PORT ANGELES — Four candidates for three open Port Angeles School Board positions fleshed out topics at a forum Tuesday that included dealing with climate change, school district ratings and how to ask property owners to foot the bill to improve the district’s aging facilities.
But the sudden withdrawal of Staci Politika from the Position 5 race left her opponent, Jacob Wright, on his own at the Port Angeles Business Association event, with Katie Marks and Arwen Rice left to offer themselves as choices for Position 3.
Also in attendance before about 40 people was the Position 4 incumbent, School Board President Sandy Long who faces no opposition in her bid for reelection.
Politika notified PABA forum organizer John Brewer in a 10:09 p.m. Monday email that she is dropping out of the race because she felt it was “an unnecessary criteria” for her to file F1 financial information with the state Public Disclosure Commission (PDC), which is required of all political candidates.
Politika said in an interview later Tuesday that she did not know of the requirement until the PDC notified her July 10.
“Since then, I’ve been feeling like it’s not necessary, [not] a needed thing for a School Board candidate to provide,” Politika said.
“It’s not meant to be high and mighty or that I have a lot of assets.
“It’s making your personal financial information public record.
“I feel like it’s very exposing.”
Marks, 48 as of Nov. 5, Election Day, is director of institutional research at Peninsula College.
Rice, 50 as of Election Day, said she is a writer and a Clallam County park ranger.
She said that her experience as a former education reporter for Peninsula Daily News, gave her a “deep background” in school district issues.
She added that she is a strong supporter of vocational programs.
Marks said she would prioritize advocacy and accountability and would ensure that school district reserves are healthy.
She said she supports passing a property tax measure to improve the Port Angeles School District’s capital facilities.
Voters have repeatedly rejected improvement levies and bonds in recent years.
Rice’s support of a measure “depends on the bond,” she said. “It needs to make sense.
“We need to fix the bond to make it more acceptable to the people, to business owners.”
One questioner cited a rating of seven out of 10 for the Port Angeles School District according to Zillow, an online real estate data company (tinyurl.com/PDN-DistrictRatings).
He suggested the rating might have a negative impact on people moving to Port Angeles.
“As a board member, my duty is to ask questions to see if areas need improvement,” Marks said.
“A rating of seven isn’t enough, and our kids affect the economy and the community.”
Rice said schools from across the country are subject to the ratings without regard to “what the community looks like.”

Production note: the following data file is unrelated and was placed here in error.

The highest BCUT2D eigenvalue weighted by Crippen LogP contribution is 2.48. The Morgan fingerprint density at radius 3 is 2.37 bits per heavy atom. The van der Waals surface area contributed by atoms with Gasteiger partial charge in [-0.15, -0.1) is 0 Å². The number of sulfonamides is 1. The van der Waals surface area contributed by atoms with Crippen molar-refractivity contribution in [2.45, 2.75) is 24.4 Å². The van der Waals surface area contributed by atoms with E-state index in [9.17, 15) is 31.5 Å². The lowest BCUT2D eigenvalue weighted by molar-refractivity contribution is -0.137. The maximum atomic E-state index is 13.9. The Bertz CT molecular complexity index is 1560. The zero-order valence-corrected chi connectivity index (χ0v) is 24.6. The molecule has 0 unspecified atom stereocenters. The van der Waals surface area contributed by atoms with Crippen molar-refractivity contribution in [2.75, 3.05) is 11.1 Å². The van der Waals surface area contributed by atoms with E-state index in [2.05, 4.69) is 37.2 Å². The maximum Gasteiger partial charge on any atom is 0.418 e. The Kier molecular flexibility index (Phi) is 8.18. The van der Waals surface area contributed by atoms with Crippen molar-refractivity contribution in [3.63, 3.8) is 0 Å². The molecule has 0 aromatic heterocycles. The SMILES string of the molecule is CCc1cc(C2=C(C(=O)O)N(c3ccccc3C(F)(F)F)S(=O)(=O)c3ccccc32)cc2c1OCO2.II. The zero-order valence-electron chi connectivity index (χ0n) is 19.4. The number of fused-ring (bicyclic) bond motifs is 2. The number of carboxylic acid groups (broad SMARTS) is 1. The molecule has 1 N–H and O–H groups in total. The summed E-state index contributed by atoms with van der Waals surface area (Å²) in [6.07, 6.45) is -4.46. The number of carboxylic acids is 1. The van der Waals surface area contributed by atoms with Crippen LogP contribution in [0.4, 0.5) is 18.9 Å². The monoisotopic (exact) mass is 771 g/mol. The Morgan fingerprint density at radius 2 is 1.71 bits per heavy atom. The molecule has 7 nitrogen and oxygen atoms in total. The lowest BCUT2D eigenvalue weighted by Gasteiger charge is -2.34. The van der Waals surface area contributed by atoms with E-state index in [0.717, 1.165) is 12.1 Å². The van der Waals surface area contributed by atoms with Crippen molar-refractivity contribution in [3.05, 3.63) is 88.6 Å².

She said the district has more than 50 percent of children who come from low-income families, many mired in “deep poverty.”
“The district is doing amazing, for the students that walk through the door,” Rice said.
Wright, a Realtor who will be 35 on Election Day, said “as a Realtor and a relocation expert,” he doesn’t hear too much about district ratings but does get an earful about facilities and class sizes.
Long, a retired psychology professor who will be 77 on Election Day, said the board will have to come up with a levy for public consideration “soon,” noting the last facilities measure failed by a slim margin.
The candidates also were asked if the school district has a role in addressing climate change and if they “personally believe that humans have caused the largest part of what we’re seeing.”
Rice said 97 percent of scientists agree that climate change is happening and is caused by humans. The other 3 percent are paid by companies to say that it isn’t, she said.
“We can make sure that children are actually learning science well enough that they know what they are doing, that the decisions they are making, that when they evaluate science that they are looking at when they are in school, is it good science, or is it junk science,” Rice said.
Marks said the majority of climate change is caused by humans but would not say how much.
“I do have a belief that climate change is happening, I do have a belief that humans are part of the equations, and I don’t have a percentage,” Marks said.
“I’m very careful as an analyst.”
Wright said the question should be if humans are having a harmful effect on the environment “and do we have a responsibility to do something about it.”
The answers are yes, Wright said.
Long said that humans have impacted the environment.
“I don’t think our country should take full responsibility,” she said.
Senior Staff Writer Paul Gottlieb can be reached at 360-452-2345, ext. 55650, or at [email protected].